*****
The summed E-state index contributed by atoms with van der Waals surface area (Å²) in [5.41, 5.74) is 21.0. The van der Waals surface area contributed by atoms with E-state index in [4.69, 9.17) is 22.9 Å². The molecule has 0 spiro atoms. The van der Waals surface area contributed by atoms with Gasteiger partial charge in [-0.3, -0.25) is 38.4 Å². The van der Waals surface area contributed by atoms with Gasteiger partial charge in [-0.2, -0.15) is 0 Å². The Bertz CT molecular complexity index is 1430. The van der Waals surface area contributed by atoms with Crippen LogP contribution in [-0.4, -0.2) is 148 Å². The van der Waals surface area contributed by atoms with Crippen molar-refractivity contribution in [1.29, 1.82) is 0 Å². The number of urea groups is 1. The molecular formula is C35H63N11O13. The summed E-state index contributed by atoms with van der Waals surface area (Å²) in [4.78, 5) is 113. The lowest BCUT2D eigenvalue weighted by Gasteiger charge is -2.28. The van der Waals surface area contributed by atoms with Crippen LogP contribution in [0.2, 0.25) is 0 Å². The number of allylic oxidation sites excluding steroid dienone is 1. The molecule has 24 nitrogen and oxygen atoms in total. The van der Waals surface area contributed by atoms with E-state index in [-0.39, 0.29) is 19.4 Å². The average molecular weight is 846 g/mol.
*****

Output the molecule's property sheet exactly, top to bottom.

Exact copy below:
The summed E-state index contributed by atoms with van der Waals surface area (Å²) in [5.41, 5.74) is 21.0. The van der Waals surface area contributed by atoms with E-state index in [4.69, 9.17) is 22.9 Å². The molecule has 0 spiro atoms. The van der Waals surface area contributed by atoms with Gasteiger partial charge in [-0.3, -0.25) is 38.4 Å². The van der Waals surface area contributed by atoms with Gasteiger partial charge in [-0.2, -0.15) is 0 Å². The Bertz CT molecular complexity index is 1430. The van der Waals surface area contributed by atoms with Crippen LogP contribution in [-0.4, -0.2) is 148 Å². The van der Waals surface area contributed by atoms with Crippen molar-refractivity contribution in [1.29, 1.82) is 0 Å². The number of urea groups is 1. The molecular formula is C35H63N11O13. The summed E-state index contributed by atoms with van der Waals surface area (Å²) in [4.78, 5) is 113. The lowest BCUT2D eigenvalue weighted by Gasteiger charge is -2.28. The van der Waals surface area contributed by atoms with Crippen LogP contribution in [0.2, 0.25) is 0 Å². The number of allylic oxidation sites excluding steroid dienone is 1. The molecule has 24 nitrogen and oxygen atoms in total. The van der Waals surface area contributed by atoms with E-state index in [-0.39, 0.29) is 19.4 Å². The average molecular weight is 846 g/mol.